As to the rest of the arguments which have been adduced, I find myself in much the same position as the noble Viscount. Lord Long—so many points have been put forward so well. To return for one moment to the subject of the Regular Army officer who rises from the ranks, the noble Lord, Lord Windlesham, whom I should like to congratulate on his maiden speech, brought up the question of N.C.Os. At the risk of being told that N.C.Os. do not actually come within the scope of this Motion, may I say that I believe N.C.Os. do come into it, because not only do we need the good N.C.Os. as N.C.Os., but we need them also as a source of new officers. N.C.Os. get to hear of the way in which officers live; anyone who has been in the Service knows that it is not long before anything which goes on amongst the officers in the officers' mess is repeated all the way round the battalion. Therefore, conditions for N.C.Os. do come within the Motion. If N.C.Os. could see that conditions are likely to be good for them if they take Regular commissions, another source will be available from which we may get officers.

The interchangeability of officers between Commonwealth and Colonial Armies has been mentioned by several speakers. I am certain that there is a great deal in that. It widens the mind of the officer who goes away; he learns new methods, meets fresh persons and finds how to get on with various people. In any future contest officers will be made to work with different Commonwealth and Colonial troops, and if they have personal knowledge of those Armies, and if they pass it on to their friends, it will be of immense value. I should also like to see more interchange of officers between the three Services. I know there have been schemes, but I am not certain how much interchanging is done nowadays. I think, however, it is an extremely useful, and, for Army officers at any rate, an entertaining thing to do. I myself once travelled some 7,500 miles as a guest on board a cruiser. I was the only Army officer on board and was put down as "embarked infantry." I certainly learned a great deal. In view of the fact that all three Services have to work so closely together, I think this is a most important point.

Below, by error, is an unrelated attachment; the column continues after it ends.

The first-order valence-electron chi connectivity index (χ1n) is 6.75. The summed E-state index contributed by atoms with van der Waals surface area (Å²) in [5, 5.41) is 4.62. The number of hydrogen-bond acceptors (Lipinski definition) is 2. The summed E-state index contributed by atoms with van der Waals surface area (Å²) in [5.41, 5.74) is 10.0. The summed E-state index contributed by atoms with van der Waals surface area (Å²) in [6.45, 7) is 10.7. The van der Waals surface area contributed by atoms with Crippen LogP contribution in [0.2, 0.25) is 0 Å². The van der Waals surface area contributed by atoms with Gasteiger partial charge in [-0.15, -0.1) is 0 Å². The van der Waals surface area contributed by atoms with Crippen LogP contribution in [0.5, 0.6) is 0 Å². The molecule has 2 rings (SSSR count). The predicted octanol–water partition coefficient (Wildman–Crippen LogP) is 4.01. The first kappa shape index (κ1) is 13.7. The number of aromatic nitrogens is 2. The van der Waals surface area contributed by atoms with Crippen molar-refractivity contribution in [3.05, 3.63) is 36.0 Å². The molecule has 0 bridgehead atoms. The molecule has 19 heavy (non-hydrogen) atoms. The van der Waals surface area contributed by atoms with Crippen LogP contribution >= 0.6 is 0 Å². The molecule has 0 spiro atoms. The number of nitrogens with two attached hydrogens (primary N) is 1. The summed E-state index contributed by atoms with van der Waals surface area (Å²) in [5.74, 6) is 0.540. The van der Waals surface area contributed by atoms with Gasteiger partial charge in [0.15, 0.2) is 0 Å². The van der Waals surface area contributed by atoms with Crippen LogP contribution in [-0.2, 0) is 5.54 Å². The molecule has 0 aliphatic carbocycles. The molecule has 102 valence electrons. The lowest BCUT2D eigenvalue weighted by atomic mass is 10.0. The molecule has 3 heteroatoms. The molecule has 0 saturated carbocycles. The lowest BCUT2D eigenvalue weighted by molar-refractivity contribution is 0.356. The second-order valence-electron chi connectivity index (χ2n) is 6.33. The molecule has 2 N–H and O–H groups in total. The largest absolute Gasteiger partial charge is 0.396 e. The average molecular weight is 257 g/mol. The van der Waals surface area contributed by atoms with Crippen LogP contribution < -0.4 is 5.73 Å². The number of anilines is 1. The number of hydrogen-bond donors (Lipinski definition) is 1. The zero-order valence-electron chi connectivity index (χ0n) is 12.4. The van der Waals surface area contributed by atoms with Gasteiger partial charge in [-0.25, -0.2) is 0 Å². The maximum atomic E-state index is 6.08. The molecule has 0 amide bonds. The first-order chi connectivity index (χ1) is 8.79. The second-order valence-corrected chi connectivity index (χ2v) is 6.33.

The question of the learning of languages by officers has been brought up. I am very keen about that subject. I have suffered from not being able to speak languages. When the British Military Mission was in Greece we found great difficulty because British officers were unable to speak the language. Some tried to get along with ancient Greek but found it was not quite the same thing.

When we were in Trieste it was impossible to find a single British officer who could speak either Slovene or Slovak. After all, not many people go to Czechoslovakia or Yugoslavia. There were 5,000 British troops there, yet we could not find anyone who spoke those languages. As to marriage allowances, I concur in everything that has been said. These allowances should be free of tax, as they used to be; it would mean a great deal to the officers concerned. The lodging allowance, about which Lord Jeffreys spoke, is a most important matter. I have nothing more to say. I have done little more than reiterate what other noble Lords have said already. The whole question is one which I hope Her Majesty's Government will take very seriously. I am sure they will do so and will produce an answer to this problem.

4.53 p.m.


My Lords, I am sure we shall all agree that the noble Lord, Lord Stratheden and Campbell, has done well to bring forward this Motion to-day. Although it is a feature of this House that speakers often display a close personal acquaintance with the subject under discussion, yet this debate has been remarkable for the very close knowledge which noble Lords have shown in what they have said this afternoon. I think we should be grateful also to the noble Lord, Lord Thurlow, for having, perhaps, originated the idea of the Motion. At the same time we shall all wish to congratulate him on his new appointment and wish him the best of luck in it. Then we come to Lord Windlesham; and although I have not the same regimental reason, so to speak, as Lord Jeffreys or Lord Goschen in congratulating him, may I be allowed to do so no less sincerely. I hope that he will come to your Lordships' House often and assist us in debate on this subject.

As your Lordships will realise, this Motion has not been put down in my critical vein. What it does is to repeat the hope that …conditions should be so improved as to ensure that an adequate number of suitable young men should come forward annually… and so forth. I think it was deliberately drawn so as not to blame this or any other Government for not having done things which, perhaps, they might have done, but merely to put it on record that certain things should be done because conditions as they are to-day demand a very special effort. Then again, although this Motion is drawn largely from the point of view of officers, we ought not to think only in terms of officers, to the exclusion of other ranks, if only for the reason given this afternoon, that in these days the only way for a young man to get a commission is by going through the ranks. If service in the ranks is not attractive it is not likely that a young man during his time will be drawn to it, or will form a very good impression of Service life and be ready to make commissioned service his career. Therefore, although we have been talking largely of officers, we must think of the position of other ranks in these days, because the one is consequent upon the other.